Knowledge workers cannot be motivated by bribing them, but have to be turned from employees to real partners. Read about the logic behind that and a real world success story.
Peter Drucker pointed out that the performance of the new knowledge-based industries will depend very much on being able to attract, hold and motivate knowledge workers and knowledge technologists. Turns out that this cannot be done by bribing them with bonuses and stock options, but that they have to be turned from employees to real partners. This article explains the logic behind this and briefly outlines a real world success story on how employees have been turned into real partners.
Turning employees into real partners may simply mean to give the power to the people who deserve it. Since capital is not anymore the key resource in the knowledge economy, but knowledge, it should be only natural that the power also flows from those who hold capital to those who hold the knowledge and expertise to make organizations successful.
Classic knowledge driven businesses such as management consultancies and law-firms have known and applied this principle for decades/centuries. People (apart from those who just want a brief career- & cv-boost and then quickly move on) don’t join major consultancies or law firms just for the financial rewards, but to have a career as a professional and eventually become a partner with the resulting status, social recognition and social power. Also, the real financial rewards only come with being a partner and owner of the business, before that – even if you are paid a good salary – you don’t really participate fully in the value you create. (That’s part of the system and the senior partners were here before those who joined the organization at later stages and created the system for the junior partners to move in. It actually works very much like the medieval craftman’s shop.)
Drucker also noted that today, most corporations are still trying to maintain the traditional mind-set, in which capital is the key resource and the one who controls the capital is the boss, while bribing knowledge workers to be content to remain employees by giving them bonuses and stock options. This approach is very likely to be not sustainable, since even if it can work in the first place for some time, which I seriously doubt, because knowledge workers work for recognition & power and only at a secondary level for money, it cannot work in the long run.
There are two key reasons for this.
First, every stock market downturn (and history shows that the next downturn is always around the corner...) will wipe out the value of all of these stock options and demotivate all those who counted on them for a prosperous future.
Second, if the development of the Industrial Revolution in the 19th century provides us with any useful patterns to recognize, the next major industries that are going to result from the big technological leaps we are likely to make in the coming 10 years, are probably going to behave far more like traditional „old economy“ industries in the 19th century, that took years of painful hard work to establish themselves. Therefore stock options will simple not create financial value fast enough, and even if there was plenty of money around to give abundant bonuses, this will not be enough to bribe knowledge workers and knowledge technologists to contribute 15 or 20 years of their precious lives to building someone else’s business.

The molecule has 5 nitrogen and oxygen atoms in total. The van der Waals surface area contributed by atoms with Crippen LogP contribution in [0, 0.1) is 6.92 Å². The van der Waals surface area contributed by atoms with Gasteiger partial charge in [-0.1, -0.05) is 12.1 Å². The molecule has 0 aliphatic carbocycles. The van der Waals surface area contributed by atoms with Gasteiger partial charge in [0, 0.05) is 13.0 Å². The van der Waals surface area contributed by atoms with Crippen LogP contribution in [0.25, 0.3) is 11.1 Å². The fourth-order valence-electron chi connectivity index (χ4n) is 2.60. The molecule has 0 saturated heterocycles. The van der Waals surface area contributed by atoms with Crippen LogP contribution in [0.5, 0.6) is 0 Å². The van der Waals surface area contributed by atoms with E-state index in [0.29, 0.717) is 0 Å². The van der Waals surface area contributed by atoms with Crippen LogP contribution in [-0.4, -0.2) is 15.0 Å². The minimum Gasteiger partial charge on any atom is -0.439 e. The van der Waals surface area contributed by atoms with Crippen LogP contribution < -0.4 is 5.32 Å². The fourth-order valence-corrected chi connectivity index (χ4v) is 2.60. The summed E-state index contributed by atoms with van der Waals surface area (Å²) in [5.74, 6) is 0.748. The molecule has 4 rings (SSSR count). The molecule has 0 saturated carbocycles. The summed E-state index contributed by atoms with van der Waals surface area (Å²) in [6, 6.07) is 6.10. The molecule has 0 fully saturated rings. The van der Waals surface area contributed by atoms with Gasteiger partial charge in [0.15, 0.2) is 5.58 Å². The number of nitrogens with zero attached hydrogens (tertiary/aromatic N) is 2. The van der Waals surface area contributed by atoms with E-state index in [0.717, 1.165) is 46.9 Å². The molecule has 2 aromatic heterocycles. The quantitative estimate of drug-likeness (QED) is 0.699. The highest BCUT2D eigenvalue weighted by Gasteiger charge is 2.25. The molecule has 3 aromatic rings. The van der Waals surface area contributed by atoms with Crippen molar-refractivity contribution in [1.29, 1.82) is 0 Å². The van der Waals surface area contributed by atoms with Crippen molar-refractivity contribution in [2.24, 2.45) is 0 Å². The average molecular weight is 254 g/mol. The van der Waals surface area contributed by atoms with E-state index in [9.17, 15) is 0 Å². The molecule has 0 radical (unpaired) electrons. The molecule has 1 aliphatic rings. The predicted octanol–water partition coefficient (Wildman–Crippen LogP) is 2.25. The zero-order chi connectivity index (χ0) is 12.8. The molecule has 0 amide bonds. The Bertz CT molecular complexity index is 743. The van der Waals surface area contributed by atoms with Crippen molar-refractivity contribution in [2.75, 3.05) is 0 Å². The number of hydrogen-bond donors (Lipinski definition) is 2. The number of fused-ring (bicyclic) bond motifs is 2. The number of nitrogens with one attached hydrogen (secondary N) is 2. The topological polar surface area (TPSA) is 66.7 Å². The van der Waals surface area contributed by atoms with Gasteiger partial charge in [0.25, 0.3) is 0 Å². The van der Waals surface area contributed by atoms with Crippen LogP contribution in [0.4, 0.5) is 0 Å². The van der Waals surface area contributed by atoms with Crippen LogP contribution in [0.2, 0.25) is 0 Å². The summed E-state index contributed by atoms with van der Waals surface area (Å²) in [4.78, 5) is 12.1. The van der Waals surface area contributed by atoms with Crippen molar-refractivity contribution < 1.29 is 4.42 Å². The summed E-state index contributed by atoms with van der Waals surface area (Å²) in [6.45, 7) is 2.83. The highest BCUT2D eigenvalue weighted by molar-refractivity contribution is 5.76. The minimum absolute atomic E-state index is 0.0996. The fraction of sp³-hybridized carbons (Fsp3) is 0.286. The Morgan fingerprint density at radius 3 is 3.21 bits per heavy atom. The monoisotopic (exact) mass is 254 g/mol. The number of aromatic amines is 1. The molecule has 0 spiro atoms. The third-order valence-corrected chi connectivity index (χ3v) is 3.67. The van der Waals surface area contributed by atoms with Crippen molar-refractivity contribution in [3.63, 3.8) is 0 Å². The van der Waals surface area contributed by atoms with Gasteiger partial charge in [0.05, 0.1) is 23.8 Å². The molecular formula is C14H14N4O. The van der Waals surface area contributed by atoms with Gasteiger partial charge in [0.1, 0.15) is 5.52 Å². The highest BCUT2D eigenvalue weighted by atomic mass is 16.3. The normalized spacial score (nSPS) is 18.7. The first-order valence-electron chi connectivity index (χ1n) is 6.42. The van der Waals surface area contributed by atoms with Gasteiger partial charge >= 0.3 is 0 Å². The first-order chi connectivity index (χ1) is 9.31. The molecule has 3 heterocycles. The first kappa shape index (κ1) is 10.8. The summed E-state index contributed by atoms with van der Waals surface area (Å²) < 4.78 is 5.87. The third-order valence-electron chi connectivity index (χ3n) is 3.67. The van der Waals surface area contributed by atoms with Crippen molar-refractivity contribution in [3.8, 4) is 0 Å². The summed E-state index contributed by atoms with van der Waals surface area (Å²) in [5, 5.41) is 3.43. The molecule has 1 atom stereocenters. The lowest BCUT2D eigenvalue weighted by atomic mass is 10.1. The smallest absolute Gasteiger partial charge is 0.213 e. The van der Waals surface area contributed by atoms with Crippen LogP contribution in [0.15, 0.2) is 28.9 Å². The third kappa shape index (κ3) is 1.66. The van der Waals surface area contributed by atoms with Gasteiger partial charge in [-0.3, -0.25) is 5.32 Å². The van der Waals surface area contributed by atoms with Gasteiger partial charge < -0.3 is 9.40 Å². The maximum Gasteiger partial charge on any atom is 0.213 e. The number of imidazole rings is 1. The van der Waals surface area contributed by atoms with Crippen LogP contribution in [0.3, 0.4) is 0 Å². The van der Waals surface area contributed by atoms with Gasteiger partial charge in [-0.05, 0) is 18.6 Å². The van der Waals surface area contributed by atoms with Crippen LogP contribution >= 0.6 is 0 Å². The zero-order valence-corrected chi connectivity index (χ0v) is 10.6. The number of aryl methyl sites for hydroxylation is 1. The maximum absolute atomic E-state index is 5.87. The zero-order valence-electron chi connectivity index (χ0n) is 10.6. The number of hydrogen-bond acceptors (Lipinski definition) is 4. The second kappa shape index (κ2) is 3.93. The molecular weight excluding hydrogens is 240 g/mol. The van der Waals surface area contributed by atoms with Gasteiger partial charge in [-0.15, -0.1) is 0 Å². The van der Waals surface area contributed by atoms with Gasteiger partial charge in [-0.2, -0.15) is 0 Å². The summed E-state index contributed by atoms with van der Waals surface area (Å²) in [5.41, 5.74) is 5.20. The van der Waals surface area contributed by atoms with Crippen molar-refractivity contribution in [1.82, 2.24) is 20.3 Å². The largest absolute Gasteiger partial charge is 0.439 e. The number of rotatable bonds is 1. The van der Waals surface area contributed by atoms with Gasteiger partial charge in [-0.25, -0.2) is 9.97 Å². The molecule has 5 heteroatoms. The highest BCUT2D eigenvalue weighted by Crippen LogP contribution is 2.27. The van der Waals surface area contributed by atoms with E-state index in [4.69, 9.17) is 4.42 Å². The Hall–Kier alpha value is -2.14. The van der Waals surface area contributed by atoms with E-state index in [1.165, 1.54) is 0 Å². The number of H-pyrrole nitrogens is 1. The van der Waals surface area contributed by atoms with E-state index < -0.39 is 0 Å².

Employee ownership is one of the most powerful tools to turn employees into real partners. A company that has impressively demonstrated the merits of this approach since 1983 is Springfield ReManufacturing Corp. (SRC) (www.srcreman.com), a company of SRC Holdings Corporation (http://srcholdings.com/).
On their website SRC states: „SRC is an employee owned company. We embrace "Open Book Management" as pioneered by our founder and CEO Jack Stack (author of the Great Game of Business). We have a stake in the outcome. This is what makes our approach to business revolutionary.“
In a 2009 interview in Inc. Magazine the CEO of SRC Jack Stack said: „Personally, I don’t think we could have come this far if I owned 100 percent of the company. ... I just believed from the very beginning that the employees create the value.“
Of course there is more to it than just employee ownership to make this work. SRC Holdings website: „In 1983 ... Stack knew something drastic had to be done to keep the business from folding. The solution ... turn business into a game. This new approach to running a company was called Open-Book Management and was later coined “The Great Game of Business”. Through using this approach, SRC has become a thriving company...“
Peter F. Drucker, Managing in the Next Society, Truman Talley Books, 2002. Especially the Chapter written in 1999: „Beyond the Information Revolution“, p. 22 ff.
„Plan B“ - Bo Burlingham interviews Jack Stack, CEO of of Springfield ReManufacturing Corporation in Inc. Magazine, May 2009, p. 74 ff.
Jack Stack & Bo Burlingham, The Great Game of Business, Currency/Doubleday, 1994.
Jack Stack & Bo Burlingham, A Stake in the Outcome, Doubleday, 2002.
Springfield ReManufacturing Corp. (SRC) - www.srcreman.com
SRC Holdings Corporation - http://srcholdings.com/
The Great Game of Business / Beyond Open Book Management - http://greatgame.com